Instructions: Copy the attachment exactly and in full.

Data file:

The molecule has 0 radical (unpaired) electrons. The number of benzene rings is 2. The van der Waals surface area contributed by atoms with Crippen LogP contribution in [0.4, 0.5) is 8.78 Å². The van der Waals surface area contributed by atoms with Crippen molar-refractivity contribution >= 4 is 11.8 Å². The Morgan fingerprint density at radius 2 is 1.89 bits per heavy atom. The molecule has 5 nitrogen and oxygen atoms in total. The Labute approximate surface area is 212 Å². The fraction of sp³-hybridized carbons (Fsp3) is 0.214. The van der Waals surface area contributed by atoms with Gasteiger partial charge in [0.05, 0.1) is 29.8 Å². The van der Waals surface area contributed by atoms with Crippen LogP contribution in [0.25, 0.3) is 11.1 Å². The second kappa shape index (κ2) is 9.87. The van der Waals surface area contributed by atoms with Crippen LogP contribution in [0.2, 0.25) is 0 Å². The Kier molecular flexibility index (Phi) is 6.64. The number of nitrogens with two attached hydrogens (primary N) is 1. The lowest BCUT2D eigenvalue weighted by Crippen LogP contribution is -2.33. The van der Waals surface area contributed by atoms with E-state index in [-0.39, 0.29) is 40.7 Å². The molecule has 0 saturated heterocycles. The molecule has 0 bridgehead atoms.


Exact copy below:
The molecule has 0 radical (unpaired) electrons. The number of benzene rings is 2. The van der Waals surface area contributed by atoms with Crippen LogP contribution in [0.4, 0.5) is 8.78 Å². The van der Waals surface area contributed by atoms with Crippen molar-refractivity contribution >= 4 is 11.8 Å². The Morgan fingerprint density at radius 2 is 1.89 bits per heavy atom. The molecule has 5 nitrogen and oxygen atoms in total. The Labute approximate surface area is 212 Å². The fraction of sp³-hybridized carbons (Fsp3) is 0.214. The van der Waals surface area contributed by atoms with Gasteiger partial charge in [0.05, 0.1) is 29.8 Å². The van der Waals surface area contributed by atoms with Crippen LogP contribution in [0.25, 0.3) is 11.1 Å². The second kappa shape index (κ2) is 9.87. The van der Waals surface area contributed by atoms with Crippen LogP contribution in [0.2, 0.25) is 0 Å². The Kier molecular flexibility index (Phi) is 6.64. The number of nitrogens with two attached hydrogens (primary N) is 1. The lowest BCUT2D eigenvalue weighted by Crippen LogP contribution is -2.33. The van der Waals surface area contributed by atoms with E-state index in [-0.39, 0.29) is 40.7 Å². The molecule has 0 saturated heterocycles. The molecule has 0 bridgehead atoms.